There are lots of challenges facing those tasked with managing human resources in 2017, This is the fourth in our series taking a deeper look at five that seem to be the biggest in 2017.
No matter the size of their company, or the niche it operates in, performance management is a subject – and a challenge – that is never far from any human resources professional’s mind. And while it has never been easy to strike the right balance and get the best possible ROI on any investment in performance management strategies it seems even more challenging in 2017 as there are now so many differing opinions about just what the right methodologies are.
The Move to New Ideas in Performance Management
In both 2015 and 2016 a number of large global corporations announced rather publicly that they were planning to move away from traditional performance management practices to explore an individualized, feedback driven approach. C Level HR execs from the like of General Electric, SAP and Deloitte wrote and spoke extensively about their planned use of these new methods and yet here it is in 2017 and far fewer companies than expected have followed suit. One of the reasons for this appears to be that companies are wary of replacing the methods they are familiar with for a new strategy that has really yet to be proven effective.
The State of Performance Management in 2017
The debate over performance management best practices is raging everywhere that employee management and talent development is discussed. The real challenge right now for any company in 2017 is the ability to cut through the chatter and determine what will work for their unique business and talent make up.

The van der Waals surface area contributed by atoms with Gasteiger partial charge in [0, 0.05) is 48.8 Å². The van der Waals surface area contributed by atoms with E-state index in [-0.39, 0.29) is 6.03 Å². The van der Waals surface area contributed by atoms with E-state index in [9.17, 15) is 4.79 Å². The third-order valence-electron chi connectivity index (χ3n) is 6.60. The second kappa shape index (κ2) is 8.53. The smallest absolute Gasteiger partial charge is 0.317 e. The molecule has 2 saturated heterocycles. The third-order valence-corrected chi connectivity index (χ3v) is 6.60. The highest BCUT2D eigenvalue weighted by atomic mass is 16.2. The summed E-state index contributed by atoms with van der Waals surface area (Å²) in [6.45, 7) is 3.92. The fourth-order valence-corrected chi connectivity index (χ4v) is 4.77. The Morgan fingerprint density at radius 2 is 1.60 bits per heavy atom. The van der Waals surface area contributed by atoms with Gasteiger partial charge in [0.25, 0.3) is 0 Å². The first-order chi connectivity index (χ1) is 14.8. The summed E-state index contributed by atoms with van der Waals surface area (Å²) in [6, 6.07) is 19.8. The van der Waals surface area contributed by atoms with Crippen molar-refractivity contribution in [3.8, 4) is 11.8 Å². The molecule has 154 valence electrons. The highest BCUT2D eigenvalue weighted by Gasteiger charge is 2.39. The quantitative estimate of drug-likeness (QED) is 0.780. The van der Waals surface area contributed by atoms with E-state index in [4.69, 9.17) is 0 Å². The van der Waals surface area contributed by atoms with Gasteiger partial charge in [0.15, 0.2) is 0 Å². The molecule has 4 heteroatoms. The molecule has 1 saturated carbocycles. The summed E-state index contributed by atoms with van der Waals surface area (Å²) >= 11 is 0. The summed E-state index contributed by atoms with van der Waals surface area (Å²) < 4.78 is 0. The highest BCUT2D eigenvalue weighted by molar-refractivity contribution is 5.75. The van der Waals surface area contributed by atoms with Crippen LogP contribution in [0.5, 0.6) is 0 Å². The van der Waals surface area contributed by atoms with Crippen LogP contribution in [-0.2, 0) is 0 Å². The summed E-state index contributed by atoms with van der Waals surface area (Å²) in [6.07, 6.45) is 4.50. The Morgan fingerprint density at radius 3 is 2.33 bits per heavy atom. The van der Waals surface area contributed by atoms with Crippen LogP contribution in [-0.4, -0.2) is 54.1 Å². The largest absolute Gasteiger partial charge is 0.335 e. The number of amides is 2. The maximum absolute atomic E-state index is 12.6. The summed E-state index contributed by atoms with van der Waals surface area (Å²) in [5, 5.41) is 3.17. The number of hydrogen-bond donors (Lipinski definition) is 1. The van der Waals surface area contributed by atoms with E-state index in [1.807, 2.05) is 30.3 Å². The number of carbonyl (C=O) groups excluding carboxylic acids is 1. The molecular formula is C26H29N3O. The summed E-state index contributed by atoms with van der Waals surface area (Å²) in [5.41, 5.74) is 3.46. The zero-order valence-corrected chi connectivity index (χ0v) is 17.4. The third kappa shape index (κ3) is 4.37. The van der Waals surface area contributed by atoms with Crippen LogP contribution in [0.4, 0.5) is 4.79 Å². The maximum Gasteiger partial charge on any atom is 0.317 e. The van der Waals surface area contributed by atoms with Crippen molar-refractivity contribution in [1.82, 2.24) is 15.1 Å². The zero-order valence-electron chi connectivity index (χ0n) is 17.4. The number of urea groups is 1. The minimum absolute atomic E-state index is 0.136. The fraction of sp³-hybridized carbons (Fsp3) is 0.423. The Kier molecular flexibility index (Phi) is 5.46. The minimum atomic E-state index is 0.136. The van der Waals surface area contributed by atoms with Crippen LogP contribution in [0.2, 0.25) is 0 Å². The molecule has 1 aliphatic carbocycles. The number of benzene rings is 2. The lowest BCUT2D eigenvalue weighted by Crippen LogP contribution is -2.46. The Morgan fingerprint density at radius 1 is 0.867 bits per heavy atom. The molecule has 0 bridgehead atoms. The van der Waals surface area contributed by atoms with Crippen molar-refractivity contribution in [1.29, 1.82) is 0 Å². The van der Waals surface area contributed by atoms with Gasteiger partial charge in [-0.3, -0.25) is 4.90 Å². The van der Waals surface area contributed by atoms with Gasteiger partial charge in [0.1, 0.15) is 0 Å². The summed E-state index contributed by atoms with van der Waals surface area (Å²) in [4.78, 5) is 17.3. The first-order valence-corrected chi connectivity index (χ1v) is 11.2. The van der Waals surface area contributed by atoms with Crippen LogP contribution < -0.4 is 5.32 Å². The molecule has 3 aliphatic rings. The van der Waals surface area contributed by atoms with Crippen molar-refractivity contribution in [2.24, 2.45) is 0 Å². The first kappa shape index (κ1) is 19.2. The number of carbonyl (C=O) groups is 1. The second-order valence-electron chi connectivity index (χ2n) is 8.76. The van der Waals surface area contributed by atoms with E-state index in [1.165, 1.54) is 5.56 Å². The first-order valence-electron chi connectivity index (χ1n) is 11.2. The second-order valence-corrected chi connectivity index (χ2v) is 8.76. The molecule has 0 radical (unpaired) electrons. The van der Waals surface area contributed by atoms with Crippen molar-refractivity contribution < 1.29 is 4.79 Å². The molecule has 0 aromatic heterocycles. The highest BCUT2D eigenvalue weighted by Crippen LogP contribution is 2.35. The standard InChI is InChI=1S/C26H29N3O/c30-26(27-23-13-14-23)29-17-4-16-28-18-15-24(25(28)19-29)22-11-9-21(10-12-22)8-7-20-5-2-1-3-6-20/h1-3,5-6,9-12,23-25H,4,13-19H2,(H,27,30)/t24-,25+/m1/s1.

For example, in a workplace that is primarily compromised of older employees, those aged 35-65, the old performance management techniques – the annual review, the occasional check in with the higher ups, the career path and leadership development programmes – are, for the most part familiar to them and many are comfortable with them.
Younger employees however often balk at many traditional performance management techniques, especially those that rely primarily on the opinions of just a few supervisors and managers that they feel may be biased against them. They prefer the data driven approaches offered by newer technologies that seem to have a more logical and neutral bent.
Finding the right performance management strategies for an individual company is likely to be a process of trial and error at this point, something that may be disruptive at times. However, as no one system has yet really proven it is the most effective – both in terms of meeting a business’ needs and satisfying its employees – this may still be the best path any HR department can follow for the time being.